We move on to other gifts. There are painstakingly stitched and hammered homemade seasonal decorations. There is a kind of crockpot thing that melts waxy scented cubes, wafting enticing aromas through the house. The enticing aromas make Mark and Jim sneeze.
Still, the electric smeller-thingie is brand new, and a gift from a special friend…
We start a Goodwill pile.
I find a beautiful hand-glazed blue tray, a tray that had pride of place on holiday tables and at potluck dinners, a tray that held cookies and moist and tender slices of banana bread studded with chocolate chips, and that offered up halves of deluxe grilled cheese sandwiches for Friday night dinners in three different houses. The tray was a special gift. Now it has a corner missing. I do not want to lose this tray, to throw away its beauty and its memory and its meaning. I want to take it outside when the spring comes, sandwich it between layers of heavy cloth, smash it into shards. I want to use it, and the chipped cups and plates we’ve saved,–special pieces, pieces by local and beloved potters. I want to create a very special mosaic next to Mark’s fire pit.
I take myself sternly to task. Will you REALLY do it? I demand.
I look around at the lightness of newly organized shelves, and the mosaic suddenly seems like a do-able dream. I gently wrap the tray and place it in a box, neatly labelled, and I put it in an easy to access place. If I don’t follow through in a year, it will go.
But there are some things worth keeping.
I find plastic hands and swords from action figures, a battery-powered alarm clock, and episode guides to DVD seasons long ago traded in. I find a baby blanket and seven jars without tops. I find a can of fruit cocktail that tells me it is best used by March 12, 2014.
I find boxes and magazines and letters.
I sort and consider and dispose.
And my house seems to sigh in relief. When I open the door to come in after work, things feel lighter and less pressing. Every time I sort a shelf or a drawer, I lighten the oppression of stuff.
There are reasons I haven’t tackled this job until now.
The sorting is daunting, of course. Just opening a drawer clogged with random bits and pieces–every single thing requiring consideration, deliberation, determination,–is a weighty act. Then to commit to their appropriate disposal–well, how long will that take? Because of course, no good deed goes unpunished: sorted, items then demand to be taken to the thrift shop, delivered to the recycling bin, mashed into their smallest selves and relegated to the trash can.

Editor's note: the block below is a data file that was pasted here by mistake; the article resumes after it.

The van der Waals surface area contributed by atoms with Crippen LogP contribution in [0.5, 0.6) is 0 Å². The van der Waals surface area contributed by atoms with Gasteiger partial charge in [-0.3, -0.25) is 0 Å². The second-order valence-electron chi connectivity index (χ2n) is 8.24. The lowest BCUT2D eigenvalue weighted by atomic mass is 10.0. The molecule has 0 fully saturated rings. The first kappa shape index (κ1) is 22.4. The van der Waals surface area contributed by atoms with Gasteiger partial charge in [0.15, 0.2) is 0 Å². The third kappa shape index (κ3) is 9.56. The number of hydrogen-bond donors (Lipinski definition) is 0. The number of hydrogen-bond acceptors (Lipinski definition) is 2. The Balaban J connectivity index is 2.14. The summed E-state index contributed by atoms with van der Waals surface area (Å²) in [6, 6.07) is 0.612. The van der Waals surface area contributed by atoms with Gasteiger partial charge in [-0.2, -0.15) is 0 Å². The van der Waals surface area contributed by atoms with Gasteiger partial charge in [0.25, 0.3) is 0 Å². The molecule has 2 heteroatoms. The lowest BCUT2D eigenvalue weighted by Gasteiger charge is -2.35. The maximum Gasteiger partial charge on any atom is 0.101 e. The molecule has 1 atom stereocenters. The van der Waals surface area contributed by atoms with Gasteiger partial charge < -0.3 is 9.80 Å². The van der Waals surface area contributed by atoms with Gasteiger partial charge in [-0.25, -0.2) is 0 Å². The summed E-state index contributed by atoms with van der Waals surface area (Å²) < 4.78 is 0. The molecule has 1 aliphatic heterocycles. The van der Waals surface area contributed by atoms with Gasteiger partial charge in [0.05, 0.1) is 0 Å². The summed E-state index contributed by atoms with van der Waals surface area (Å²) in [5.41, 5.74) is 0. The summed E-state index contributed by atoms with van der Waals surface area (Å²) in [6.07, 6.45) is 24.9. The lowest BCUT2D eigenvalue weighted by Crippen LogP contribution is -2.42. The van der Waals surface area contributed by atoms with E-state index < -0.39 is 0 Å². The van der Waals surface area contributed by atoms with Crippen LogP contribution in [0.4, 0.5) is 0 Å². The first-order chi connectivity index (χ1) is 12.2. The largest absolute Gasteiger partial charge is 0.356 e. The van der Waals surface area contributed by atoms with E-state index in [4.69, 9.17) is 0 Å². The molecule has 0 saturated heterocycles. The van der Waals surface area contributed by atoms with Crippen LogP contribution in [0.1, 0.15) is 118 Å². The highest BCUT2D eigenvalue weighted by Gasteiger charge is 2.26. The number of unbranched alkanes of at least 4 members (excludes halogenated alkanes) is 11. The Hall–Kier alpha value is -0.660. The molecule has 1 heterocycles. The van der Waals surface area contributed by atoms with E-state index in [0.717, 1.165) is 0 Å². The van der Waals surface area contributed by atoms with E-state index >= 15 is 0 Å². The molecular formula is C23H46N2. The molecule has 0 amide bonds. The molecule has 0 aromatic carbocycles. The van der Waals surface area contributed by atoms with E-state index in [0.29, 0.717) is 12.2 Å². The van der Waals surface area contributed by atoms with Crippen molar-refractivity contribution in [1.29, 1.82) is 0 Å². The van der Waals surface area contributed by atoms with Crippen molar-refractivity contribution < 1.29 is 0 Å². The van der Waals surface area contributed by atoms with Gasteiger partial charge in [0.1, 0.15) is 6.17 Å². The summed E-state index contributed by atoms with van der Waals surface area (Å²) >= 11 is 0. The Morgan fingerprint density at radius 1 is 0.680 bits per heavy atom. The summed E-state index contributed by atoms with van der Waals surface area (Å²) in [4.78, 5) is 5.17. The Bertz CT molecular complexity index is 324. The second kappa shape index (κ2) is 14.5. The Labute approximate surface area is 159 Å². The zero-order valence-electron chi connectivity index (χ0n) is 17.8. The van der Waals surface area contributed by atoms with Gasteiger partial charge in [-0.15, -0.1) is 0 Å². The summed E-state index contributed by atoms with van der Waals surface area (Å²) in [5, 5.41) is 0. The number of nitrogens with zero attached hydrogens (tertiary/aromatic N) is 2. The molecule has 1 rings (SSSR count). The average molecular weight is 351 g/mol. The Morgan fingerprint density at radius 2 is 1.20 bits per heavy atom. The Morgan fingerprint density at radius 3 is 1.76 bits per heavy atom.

Cleaning the clutter is a lot like work. That’s one reason to assiduously avoid it.
But there’s another, deeper process going on. Every time I weigh that long-kept item in my hand, every time I say, “No, I will truly never use this—never again make a label with my battery-operated label machine, never put these once-important pictures into a fun collage, never turn these boxes into festive gift containers–“…every time I make that kind of admission, I am giving something up. I am acknowledging a day that will never come. I am relinquishing a dream that seemed so easy, so important, to live out at one time, but that I now know will never really happen. I am saying goodbye to a hope or a plan or a creative impulse that no longer belongs in the life I live today.
I am putting a lid on a younger self and bidding her a firm farewell.
But that’s my job, isn’t it? Every decision point bids me to let something go. If I refuse to listen, if I cling and clutch, that weight goes with me. It slows me down. It fills my arms and hands and heart, and I cannot embrace the new treasures that a quirky, unpredictable fate rattles in its dice cup and tosses into my path.
And, at the end of the day, it is just stuff. The purpose of the device is gone; it has no relevance to us, today, and so it needs to go. The love that went into the gift–we hope it’s still there; we don’t need the holey old blue socks to remind us.
Some of it, maybe,we can re-purpose and reuse. Some of it can be donated, keeping someone else warm, scenting someone else’s holiday home, making someone else smile when they use it. Some can be recycled, mashed down to the essence, and used to create something that, we hope, will make a life better or easier or brighter.
And some just has to go, its thing-ly lifespan finished.
And then I can go on, too–lightened and freed, open to next things.
It may be time of life. But it heartens me to be letting go of the weight of stuff.